Salt Lake County moves forward with new leader
New Salt Lake County Mayor Ben McAdams thinks his predecessor Peter Corroon did a great job. Nevertheless, one of the first things he plans to do is a top-to-bottom review of county services.
“Budgets are developed over the course of several months,” he said. “[Mayor Corroon and the county council] have done a lot of work and a lot of homework putting this [2013 budget] together. We will make do with what they give us.”
McAdams and his team will look at “finding efficiencies. Some may take several years to implement,” he said.
A corporate finance attorney who was a senior adviser to Salt Lake City Mayor Ralph Becker until he took the position as county mayor, McAdams is known for building consensus among parties and across political lines.
“I’ve spent the last five years working in local government. I’ve enjoyed being in a position to give to my community. I’ve been able to help shape our community and make it a better place,” he said.
McAdams first entered politics when he served out the remainder of Sen. Scott McCoy’s term after he stepped down. He was re-elected in 2010 and served Senate District 2 representing Salt Lake City, West Valley City and South Salt Lake until he resigned his seat after his November victory.
Of that time, McAdams is most proud of legislation he introduced which he said gives Utah citizens tools to crack down on security fraud and predatory investment scams.
Representing both residents and their leaders in municipalities and those in unincorporated areas can be very challenging, he said.
“The county wearing two hats has presented some frustration: residents feel underrepresented; city leaders feel underrepresented,” he said.
McAdams would like to see changes made to the county government structure, so that where it makes sense, specific county employees would serve regional goals while others would be tasked with taking care of the day-to-day needs of residents, particularly in the unincorporated areas.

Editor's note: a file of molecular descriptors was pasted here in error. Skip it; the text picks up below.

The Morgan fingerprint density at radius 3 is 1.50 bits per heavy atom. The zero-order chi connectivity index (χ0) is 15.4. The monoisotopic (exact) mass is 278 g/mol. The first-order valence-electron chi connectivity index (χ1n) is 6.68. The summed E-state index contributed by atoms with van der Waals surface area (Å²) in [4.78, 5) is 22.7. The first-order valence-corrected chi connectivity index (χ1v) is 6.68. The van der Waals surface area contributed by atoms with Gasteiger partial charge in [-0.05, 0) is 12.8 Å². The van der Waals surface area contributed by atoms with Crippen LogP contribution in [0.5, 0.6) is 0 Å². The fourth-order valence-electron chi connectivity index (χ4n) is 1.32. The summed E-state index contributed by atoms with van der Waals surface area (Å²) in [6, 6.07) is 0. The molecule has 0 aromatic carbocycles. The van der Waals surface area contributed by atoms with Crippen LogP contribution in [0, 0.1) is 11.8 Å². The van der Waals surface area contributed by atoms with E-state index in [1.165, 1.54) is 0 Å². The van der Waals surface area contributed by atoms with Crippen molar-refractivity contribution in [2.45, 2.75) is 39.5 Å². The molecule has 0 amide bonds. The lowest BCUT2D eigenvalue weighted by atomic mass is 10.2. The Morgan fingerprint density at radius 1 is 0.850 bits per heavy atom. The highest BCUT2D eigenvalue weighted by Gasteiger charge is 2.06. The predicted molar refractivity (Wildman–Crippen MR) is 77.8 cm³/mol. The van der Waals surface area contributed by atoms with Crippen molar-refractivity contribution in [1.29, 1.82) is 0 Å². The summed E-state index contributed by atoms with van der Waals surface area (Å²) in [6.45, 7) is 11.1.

He has already created the new position of township executive to focus attention on the unincorporated areas of the county and filled it with former Public Works Director Patrick Leary. He has appointed former Taylorsville Mayor Russ Wall as public works and regional development director.
McAdams believes the recent defeat of an incorporation initiative in Millcreek was “a resounding response that many residents are happy with the status quo and content with the services they receive.”
McAdams said that the input of community councils, such as the four that serve Millcreek, is “incredibly valuable” for community concerns and input.
“Community councils are an important source of that input. I don’t want to lose the character of the individual communities,” he said. “Maintaining that character is important. I plan to support community-building activities. One of the functions of county government is to help build community and maintain quality of life.”
McAdams will continue open door meetings with residents, visiting community councils on a regular basis and attending community events such as Venture Outdoors Festival with his family.
A believer in government transparency, McAdams said, “I think it’s okay for the people to see that government can be messy, see our disagreements, see things unscripted. I’m comfortable pulling back the curtain. It’s sometimes not pretty, but it’s the system our Founding Fathers intended.”
And when his time as mayor is said and done, he hopes that people will say of him that he and his administration laid a good foundation for the future, that he pulled the cities and county together, that he reinvented county government and set a solid footing for the future.
“As we become a major metropolitan area, I hope we can maintain that small-town feel that makes this such a great place to live,” he said.
McAdams and his wife Julie, an attorney in the University of Utah’s general counsel’s office, have four children: twins James and Katie, 7, Robert, 4, and Isaac, 1. Living in the Avenues part of Salt Lake City, McAdams is a bee-keeper and gardener.
And just what does their dad being county mayor mean to the kids?
They were most excited about his win when they learned that would mean they’d get to ride in parades every year for a while, he said.
And with 16 parades every summer, the McAdams children will have a lot of riding in the county’s big yellow school bus.